“That just changed my outlook on everything,” Iaquinta said. “God forbid, I take this fight, $26,000, I win, I lose, whatever happens. Say I get hurt somehow, I got nothing. I’d have to take off time from my clients, I’d have to take off time with the real estate that I’m learning. I kind of got myself in a groove. To stop that, to take a fight where I could be risking everything, it’s just not worth it for the amount of money that they’re going to pay me.
According to ‘Raging Al’, when his manager talked to Joe Silva (UFC’s match maker at the time) to renegotiate his contract, Silva cursed him out and threatened to fire him:
“Am I going to be able to walk? Am I going to be able to live and enjoy life? And for him to say, ‘eff you, eff this, I’ll cut him. Is he retired?’ Maybe we don’t see eye-to-eye, and maybe I’m not worth what I am, but for you to say, ‘eff this, eff that’ — you’ve never stepped in the cage. You don’t know what my body feels like after a fight, what my body will feel like down the line. So for a company like the UFC to talk to me like that, to talk about me like that, it just doesn’t sit right with me. I think it could’ve been resolved a whole different way. I think we could’ve gone about it a whole different way. I don’t know. It’s just frustrating.”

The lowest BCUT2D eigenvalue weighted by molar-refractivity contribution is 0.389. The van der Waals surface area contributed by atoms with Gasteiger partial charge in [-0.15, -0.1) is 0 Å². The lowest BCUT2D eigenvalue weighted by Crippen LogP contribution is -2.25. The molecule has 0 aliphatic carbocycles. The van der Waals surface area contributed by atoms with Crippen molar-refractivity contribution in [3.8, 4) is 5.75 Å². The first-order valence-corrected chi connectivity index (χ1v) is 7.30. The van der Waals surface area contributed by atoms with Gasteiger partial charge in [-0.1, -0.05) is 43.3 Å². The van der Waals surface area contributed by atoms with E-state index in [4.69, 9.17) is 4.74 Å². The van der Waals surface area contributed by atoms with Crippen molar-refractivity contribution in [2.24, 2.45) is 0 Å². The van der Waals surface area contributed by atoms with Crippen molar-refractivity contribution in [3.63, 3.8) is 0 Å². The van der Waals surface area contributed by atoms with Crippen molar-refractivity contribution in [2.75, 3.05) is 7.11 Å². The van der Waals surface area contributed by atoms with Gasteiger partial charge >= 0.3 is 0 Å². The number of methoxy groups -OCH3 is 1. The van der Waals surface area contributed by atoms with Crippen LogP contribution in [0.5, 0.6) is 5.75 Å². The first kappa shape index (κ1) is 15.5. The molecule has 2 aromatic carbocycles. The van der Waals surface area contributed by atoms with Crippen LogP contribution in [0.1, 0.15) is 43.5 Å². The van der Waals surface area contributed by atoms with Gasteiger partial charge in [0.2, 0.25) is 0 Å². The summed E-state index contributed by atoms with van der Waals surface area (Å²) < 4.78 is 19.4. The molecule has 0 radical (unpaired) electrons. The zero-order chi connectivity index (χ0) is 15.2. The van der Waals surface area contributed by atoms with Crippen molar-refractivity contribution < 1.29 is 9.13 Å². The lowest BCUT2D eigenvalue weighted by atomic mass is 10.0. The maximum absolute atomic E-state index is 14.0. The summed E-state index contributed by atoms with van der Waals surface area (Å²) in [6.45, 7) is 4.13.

All this bad blood and then there is the issue of UFC banning him from receiving post-fight bonuses due to another incident between the two parties. Iaquinta had requested to skip a fighter’s summit early in 2016 and then posted a picture from a beach near his house on social media a few days later. Iaquinta revealed this in the same interview:
“They’re like, ‘well, you can’t win a bonus. This is your punishment, you can’t win a bonus,'” Iaquinta said. “… I explained everything. I said, ‘listen, I’ve got a fight coming up. I was sick. I went to the beach between training sessions. What does that have to do with anything? You said that they do these every month, I could go to the next one. Who cares? I don’t understand what the big problem is.’ And at the end of the phone call, I laid it all out there, and they’re just like, ‘you know what? Nah. Punishment still stands. Three fights, you can’t win a bonus. Three fights, no bonus.’
All this led to Iaquinta withdrawing from UFC 205 and subsequently retiring from MMA. His retirement was considered a huge loss for the Lightweight division as he was (and still is) a guy who could be a champion in the future.